Dr Peter Frost
Andrew Evans—Engagement Leader
Rosy Andaloro—Team Leader
Engagement Quality Control Reviewer
Wetlands are a vital part of the natural environment. They provide refuge, breeding sites and food to animals and plants and are an important part of the landscape. Ramsar wetlands are recognised as having international importance under the Convention on Wetlands of International Importance Especially as Waterfowl Habitat, known as the Ramsar Convention. It is one of the first intergovernmental treaties for the conservation of natural resources. Victoria currently has 11 Ramsar listed sites.
Globally, there has been a loss of wetlands since European settlement, and Victoria is no exception. As well as threats relating to hydrology, invasive plants or animals, activities and recreational use, the impact of climate change is also an emerging threat to wetlands' ecological character. Effectively managing these threats is critical to maintaining the character of Victoria's Ramsar wetlands.
This audit assessed how effectively Victoria's Ramsar wetlands are being managed. In doing so, it looked at the role of the Department of Environment, Land, Water & Planning (DELWP) and the primary site managers—Parks Victoria and Melbourne Water—as well as the catchment management authorities (CMA) which also have a key management role.
I found that, while there are a number of effective on-ground management outcomes, these are not clearly linked to management plan actions or risks. Overall, the governance, coordination and oversight of the management of Ramsar sites must improve for Victoria to effectively meet its obligations under the Ramsar Convention.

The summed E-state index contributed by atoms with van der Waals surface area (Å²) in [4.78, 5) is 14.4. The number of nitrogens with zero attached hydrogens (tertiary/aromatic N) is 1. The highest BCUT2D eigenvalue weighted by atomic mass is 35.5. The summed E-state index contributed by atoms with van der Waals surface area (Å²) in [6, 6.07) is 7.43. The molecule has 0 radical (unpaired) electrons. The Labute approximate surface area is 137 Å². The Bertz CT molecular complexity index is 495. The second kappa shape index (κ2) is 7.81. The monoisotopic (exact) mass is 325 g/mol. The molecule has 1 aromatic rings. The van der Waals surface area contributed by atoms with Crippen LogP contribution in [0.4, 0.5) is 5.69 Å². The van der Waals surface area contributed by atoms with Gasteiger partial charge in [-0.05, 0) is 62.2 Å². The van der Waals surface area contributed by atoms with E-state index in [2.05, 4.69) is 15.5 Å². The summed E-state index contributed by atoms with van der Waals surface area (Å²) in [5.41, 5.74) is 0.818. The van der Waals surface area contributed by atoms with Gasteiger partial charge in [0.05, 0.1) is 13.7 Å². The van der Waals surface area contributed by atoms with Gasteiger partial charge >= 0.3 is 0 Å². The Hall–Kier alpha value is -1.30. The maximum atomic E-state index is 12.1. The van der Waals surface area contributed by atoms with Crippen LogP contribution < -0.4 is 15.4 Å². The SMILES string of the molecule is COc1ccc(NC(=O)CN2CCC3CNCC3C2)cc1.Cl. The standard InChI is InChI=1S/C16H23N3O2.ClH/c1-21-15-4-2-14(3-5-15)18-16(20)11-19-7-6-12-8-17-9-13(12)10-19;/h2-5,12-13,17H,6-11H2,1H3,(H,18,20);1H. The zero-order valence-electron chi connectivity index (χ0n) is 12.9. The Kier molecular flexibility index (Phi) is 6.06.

Monitoring of Ramsar sites also requires improvement. Some short-term output‑focused monitoring takes place, but there is limited ongoing monitoring with a focus on outcomes. As a result, management effectiveness is not systematically monitored, reviewed or evaluated. Failing to maintain the ecological character of these sites risks breaching Australia's international obligations under the Ramsar Convention.
Some of the issues in this audit have been highlighted in previous performance audits in the environment and natural resource management area. These audits have also found complicated and poorly coordinated governance arrangements, a lack of oversight and accountability and poor evaluation, compromised by limitations in data. These systemic issues still need addressing, and all environmental or natural resource management agencies should have close regard to these recurring issues.
Nevertheless, it is encouraging that, as a result of the emerging findings from this audit, DELWP is considering establishing a Victorian Ramsar forum that would bring together staff from DELWP, CMAs, Parks Victoria and Melbourne Water to share information, communicate issues and national updates, and to progress issues at a site and statewide level. This should also allow better understanding of roles and responsibilities, and the development of a shared understanding of priority values and threats at each site, as well as helping to track progress in implementing site management plans.
I would like to thank the staff from DELWP, Parks Victoria, Melbourne Water and CMAs who engaged with my office constructively and positively during this audit.
Dr Peter Frost